Challenging chamber intervention
Closed, safe, easy going? No way. Because even if the TBM digs in the secured slurry mode, cutterhead and cutting tools require regular inspection and maintenance. Various monitoring systems collect important tunnelling parameters in real time via sensors and record them. This data serves as a basis for the machine operator to decide when chamber interventions are necessary. Data analysis is only the first step.

Actual replacement of the disc cutters, scrapers and buckets, however, is exhausting, time-consuming manual work.

Atmospheric cutter change
When tunnelling under high pressure the concept of accessible cutterhead arms has proven itself. The special design feature was first used successfully at 4.5 bar during construction of the 4th Elbe River Tunnel in Hamburg with a Mixshield in 1998. In TBMs with a diameter =10m the cutterhead arms can be formed as accessible hollow boxes. Under atmospheric pressure they are then accessible, worn or defective tools can be replaced relatively easily through the rear area of the cutterhead. Over the past two decades Herrenknecht has continuously developed this principle further and adapted it for significantly higher pressures.

Intuition needed during tunneling
Due to the cramped conditions, TBM diameters of less than 10m do not allow accessible cutterhead arms to be included in the design – as at Lake Mead, for example. Atmospheric chamber interventions are not possible. In this case cutter changes or maintenance work can only be carried out in socalled "safe havens". They allow safe access to the excavation chamber. Encountering such a natural, stable zone along a tunnel alignment, however, is a happy coincidence. It is not the rule. Here the experience and intuition of all project partners is called for: do you take the risk and continue tunnelling a certain distance further in the hope of reaching a safe zone soon? Or are the cutters so worn that you have to act immediately? Safe havens can also be created artificially, for example by means of pre-excavation ground improvement with drilling rigs on the TBM or from aboveground. This is very time- and cost-consuming, however, and not always possible.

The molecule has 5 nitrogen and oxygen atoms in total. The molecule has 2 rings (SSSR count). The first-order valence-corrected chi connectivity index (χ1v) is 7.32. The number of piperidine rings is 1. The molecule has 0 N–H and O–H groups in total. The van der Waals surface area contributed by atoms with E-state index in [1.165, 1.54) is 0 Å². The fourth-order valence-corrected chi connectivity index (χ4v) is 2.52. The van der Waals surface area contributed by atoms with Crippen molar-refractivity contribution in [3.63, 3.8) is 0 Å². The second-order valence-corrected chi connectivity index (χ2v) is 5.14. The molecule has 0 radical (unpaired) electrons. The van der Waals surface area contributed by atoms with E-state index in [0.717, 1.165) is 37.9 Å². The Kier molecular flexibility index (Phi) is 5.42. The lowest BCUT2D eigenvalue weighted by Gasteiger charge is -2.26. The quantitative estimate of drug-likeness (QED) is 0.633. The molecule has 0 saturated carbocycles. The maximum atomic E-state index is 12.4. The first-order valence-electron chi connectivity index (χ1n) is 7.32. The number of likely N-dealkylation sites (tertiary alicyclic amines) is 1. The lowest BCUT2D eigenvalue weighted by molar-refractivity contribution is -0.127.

In the worst case you turn to the fallback solution: you send divers into the pressure area of the TBM. First experiences with this method were also gained during construction of the 4th Elbe River Tunnel in Hamburg.